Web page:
Peggy Bauer


Categories: Artists

Grace Margaret “Peggy” Reid Bauer, an award-winning wildlife and outdoor photographer, died on March 23 in an automobile accident near Sequim, Wash. She was 72.
The Chicago native attended Mount Holyoke College in Massachusetts and married Harry Politi. She spent seven years as a full-time wife and mother of three boys before meeting Erwin Bauer, a well-established nature photographer, in 1970. They fell madly in love with each other and divorced their spouses.
In 1972, the Bauers moved to Jackson Hole, Wyo. Peggy began learning wildlife photography and within three years, she and her husband became a professional team. For the next two decades, they traveled all over the world, taking pictures of natural environments and wildlife.
They published 51 books together, including the 2003 collections “The Alaska Highway: A Portrait of the Ultimate Road Trip” and “The Last Big Cats: An Untamed Spirit.” Their photography was featured in national and international magazines and appeared on over 300 covers.
The Bauers shared a lifetime achievement award from the North American Nature Photography Association in 2000. Erwin Bauer died last month with Peggy at his side.


Bobby D. Wight


Categories: Artists, Law

Bobby D. Wight, a veteran officer of the San Diego Police Department, was proud to wear his uniform every day. After all, he designed the department’s shoulder patch that is sewn into every officer’s jacket and shirt.
Born in Utah, Wight’s family moved to San Diego when he was a youth. After completing a cadet program with the El Cajon Police Department, he worked as a campus police officer at Grossmont College.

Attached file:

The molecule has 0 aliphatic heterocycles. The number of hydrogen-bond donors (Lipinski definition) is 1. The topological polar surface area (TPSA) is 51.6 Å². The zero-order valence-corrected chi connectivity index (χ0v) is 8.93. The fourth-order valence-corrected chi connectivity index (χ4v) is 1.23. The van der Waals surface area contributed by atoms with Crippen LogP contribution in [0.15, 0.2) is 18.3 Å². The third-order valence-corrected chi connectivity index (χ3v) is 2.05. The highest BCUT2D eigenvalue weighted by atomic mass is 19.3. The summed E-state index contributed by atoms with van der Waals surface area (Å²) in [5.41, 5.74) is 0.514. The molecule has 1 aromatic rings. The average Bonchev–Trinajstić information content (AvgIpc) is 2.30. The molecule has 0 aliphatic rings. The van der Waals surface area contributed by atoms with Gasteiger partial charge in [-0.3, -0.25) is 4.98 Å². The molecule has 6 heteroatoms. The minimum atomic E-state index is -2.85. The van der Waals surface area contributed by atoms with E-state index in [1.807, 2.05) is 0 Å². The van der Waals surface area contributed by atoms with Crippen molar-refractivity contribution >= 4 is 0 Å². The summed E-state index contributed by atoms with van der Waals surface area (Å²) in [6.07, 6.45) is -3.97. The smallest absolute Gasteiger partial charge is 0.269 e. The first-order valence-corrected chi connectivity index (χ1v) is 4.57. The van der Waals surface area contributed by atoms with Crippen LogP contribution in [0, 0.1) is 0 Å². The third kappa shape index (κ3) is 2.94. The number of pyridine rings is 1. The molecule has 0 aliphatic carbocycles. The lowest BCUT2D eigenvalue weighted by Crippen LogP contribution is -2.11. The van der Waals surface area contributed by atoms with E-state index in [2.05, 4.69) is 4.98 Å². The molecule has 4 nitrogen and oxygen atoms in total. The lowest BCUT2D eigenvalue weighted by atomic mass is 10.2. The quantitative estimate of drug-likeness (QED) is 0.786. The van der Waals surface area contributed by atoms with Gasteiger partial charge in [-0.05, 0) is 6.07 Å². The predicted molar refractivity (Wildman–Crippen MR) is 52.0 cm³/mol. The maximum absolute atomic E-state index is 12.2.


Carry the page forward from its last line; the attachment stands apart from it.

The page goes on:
Wight graduated from the San Diego Regional Police Academy in 1980 and was sworn in as an SDPD officer the following year. He was one of seven officers assigned to the fledgling San Diego harbor unit, which patrols the waters of Mission Bay. Wight later worked in the Special Enforcement Division and helped write a gang enforcement manual used to train cadets at the police academy.
During his 20-year career in law enforcement, Wight received numerous commendations, including a medal for helping to clean up the Otay River Valley. In 1994, he was the SDPD’s nominee for San Diego County Law Enforcement Officer of the Year. Wight also ran Cop Art Designs, a graphic design shop that specialized in creating logos for police units. Health problems forced him to retire as a detective in 2000.
Wight died on Feb. 24 from complications of diabetes and a heart condition. He was 47.


Peter Ustinov

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Categories: Actors, Education, Hollywood, Military, Writers/Editors

pustinov.jpgSir Peter Alexander Ustinov, an Academy Award-winning British actor and author, died on March 28 from heart failure. He was 82.
Ustinov left the Westminster School at 16, and trained at the London Theatre Studio. He appeared in local revues and wrote his first stage play, “Fishing for Shadows,” when he was only 19. During World War II, he wrote and acted in films for the British Army Cinema Unit.
Ustinov’s six-decade film career launched in 1942, when he appeared in the film, “One of Our Aircraft Is Missing.” More than 80 TV and movie roles followed, including parts in “The Great Muppet Caper,” “Lorenzo’s Oil,” “Luther” and in several movies as Hercule Poirot. He directed eight feature films, but was most proud of his work on “Billy Budd,” which he also wrote and produced.
Ustinov received his first Oscar nomination in 1951 for “Quo Vadis.” He won the best supporting actor prize a decade later for playing Lentulus Batiatus, the proprietor of a school for gladiators, in “Spartacus.” In 1964, he won again for his humorous portrayal of Arthur Simon Simpson in the comedic caper, “Topkapi.”